Saturday, March 11, 2017

Names for different kinds of plays?

For example, you’ve got your “Hail Mary passes” in football, your “Sicilian Defense” in chess, etc. Are there names for common/popular plays in Blognomic?

I suppose a “scam” is a type of play, but there are way more plays than “scams”. One that I keep on seeing often is one that in my head I call “Defecting a Minority”, where via a proposal, you give a benefit to yourself + a majority, and/or defect a minority which doesn’t include yourself (in relative terms, its the same thing really). For example, “Everyone with a name that starts with a consonant gains 10 points”, or more elegant variants.

I understand that Nomic is an incredibly varied game, and that a lot of “plays” are very unique, but I believe that some kind of coarse classification for a couple could be done and could be super interesting to have because we could better see and analyze how everything has played out. Let me know what you think! What kind of plays do you believe merit a name of its own?

A lot of proposals that I see when the game is about to end are “Hail Mary” plays, for example.

Comments

card:

03-11-2017 07:12:16 UTC

Spring Cleanup: the proposal doesn’t change the effect of any of the rules, but redefines them in a way that is more comprehensible and takes up less space to write.

Saw that at least once in the last Dynasty.

Kevan:

03-11-2017 11:59:54 UTC

Interesting thought. Jargon can be a bit alienating, but I suppose it’s good to have an easy way to talk and to warn about specific behaviours. I can’t think of any named ones from the past offhand, but some recurring tricks and mistakes off the top of my head would be:-

Chaff: Making deliberately flawed or controversial proposals to move the focus away from others in the queue, or from game actions you’re taking.

Air keyboarding: Making complex proposals when you’re about to win, to make it look as if you think the game is ongoing.

Doublespeak: Deliberately giving an action or variable a misleading name or a hard-to-understand metaphor, so that players either use it against their best interests (eg. collecting a resource that has a positive-sounding name but is largely detrimental), or forget how it works.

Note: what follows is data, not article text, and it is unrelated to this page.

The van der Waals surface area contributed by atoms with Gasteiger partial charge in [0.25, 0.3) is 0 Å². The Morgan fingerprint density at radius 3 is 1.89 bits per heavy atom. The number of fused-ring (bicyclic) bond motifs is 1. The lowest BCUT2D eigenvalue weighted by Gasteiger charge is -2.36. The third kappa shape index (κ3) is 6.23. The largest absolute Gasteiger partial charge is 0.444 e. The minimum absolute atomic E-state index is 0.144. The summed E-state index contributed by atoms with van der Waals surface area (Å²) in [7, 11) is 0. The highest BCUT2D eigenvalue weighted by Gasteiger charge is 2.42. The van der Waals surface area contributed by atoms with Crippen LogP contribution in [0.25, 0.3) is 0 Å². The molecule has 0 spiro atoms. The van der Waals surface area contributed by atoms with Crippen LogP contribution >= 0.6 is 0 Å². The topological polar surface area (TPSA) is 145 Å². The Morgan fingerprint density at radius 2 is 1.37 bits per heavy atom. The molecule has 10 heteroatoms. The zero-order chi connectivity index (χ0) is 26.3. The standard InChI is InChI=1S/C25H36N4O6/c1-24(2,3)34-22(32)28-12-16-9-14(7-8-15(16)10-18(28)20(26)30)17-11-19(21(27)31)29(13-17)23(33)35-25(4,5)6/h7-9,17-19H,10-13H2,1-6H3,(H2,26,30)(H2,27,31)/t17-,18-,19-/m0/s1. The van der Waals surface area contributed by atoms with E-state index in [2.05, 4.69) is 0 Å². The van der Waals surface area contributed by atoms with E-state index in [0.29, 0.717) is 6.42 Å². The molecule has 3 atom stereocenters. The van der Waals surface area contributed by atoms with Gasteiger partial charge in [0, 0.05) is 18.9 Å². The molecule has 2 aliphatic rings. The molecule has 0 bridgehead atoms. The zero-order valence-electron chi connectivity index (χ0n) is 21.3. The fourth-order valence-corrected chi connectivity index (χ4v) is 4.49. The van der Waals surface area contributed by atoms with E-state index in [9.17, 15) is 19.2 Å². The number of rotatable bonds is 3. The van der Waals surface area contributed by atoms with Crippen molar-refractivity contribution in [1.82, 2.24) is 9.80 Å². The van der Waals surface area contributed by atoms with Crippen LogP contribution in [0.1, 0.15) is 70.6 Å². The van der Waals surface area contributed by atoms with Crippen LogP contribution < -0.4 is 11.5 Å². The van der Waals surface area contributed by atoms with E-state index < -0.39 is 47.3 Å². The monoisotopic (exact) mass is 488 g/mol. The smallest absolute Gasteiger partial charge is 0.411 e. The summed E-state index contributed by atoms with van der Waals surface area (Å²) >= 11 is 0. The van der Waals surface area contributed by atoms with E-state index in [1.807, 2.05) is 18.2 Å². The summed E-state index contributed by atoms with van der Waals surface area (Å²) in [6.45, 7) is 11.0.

Coin-on-a-string: Humbly making a proposal to remove an advantage in your favour, but self-killing it before it enacts so that players will have to start the fix process from scratch again.

Puppetry: Privately asking an idle player to unidle and perform a few simple actions (typically which would allow the asking player to win immediately).

Fool’s Gold: A resource which is stockpiled by a minority of players before any use is proposed for it, meaning that the majority will probably never want to give it a use.

pokes:

03-11-2017 12:10:38 UTC

I’m also interested in discussing types of players, it seems to me like each person’s goals are some balance of:

(a) Winning. Pretty straightforward.

(b) Collective storytelling/worldbuilding. Playing the game like it’s spinning up a tabletop RPG from scratch, with an emphasis less on winning. Never met an (on-theme) proposal they don’t like.

(c) Observing (or also deliberately trying to produce) interesting legalese intersections of logic and English syntax. Scammers intersect here with (a). Never met a CfJ they don’t like.

But there are surely motivations I’m missing, if anyone wants to expand on theirs.

derrick:

03-11-2017 16:38:44 UTC

d) game theory. I like to see what interesting mechanics are possible and arise. Its similar to world-building, but mechanically oriented.

derrick:

03-11-2017 17:41:56 UTC

Stubbing: making a mechanism that does nothing, so that you or others can attatch things to it later.

Viv:

03-11-2017 18:49:52 UTC

E) Minimalist. Likes to observe systems and nudge them along certain paths.

Kevan:

03-11-2017 19:53:03 UTC

Oh, one strategy that’s actually been namechecked a few times, and worth bearing in mind when writing victory conditions:

Coin-flip victory: Two or more players agreeing to assist one of their number to victory, in exchange for that player promising to randomly select a member of the group to pass the victory mantle to. (If two players both feel that they have a lower-than-50% chance of winning alone, working together for an exactly 50% chance of victory can make some sense.)

Kevan:

03-11-2017 20:01:05 UTC

And ah, there’s a wiki page now.

Cuddlebeam:

03-11-2017 23:16:45 UTC

Still WIP and feel free to edit \o/

derrick:

03-13-2017 16:30:10 UTC

Provking: The making of an absurd proposal to highlight an issue in the game. The idea is to get someone else to make a rule change.

I know I did that a lot last dynasty, and I think cuddlebeam is doing a lot of it this game.

Cuddlebeam:

03-13-2017 23:59:28 UTC

Testing link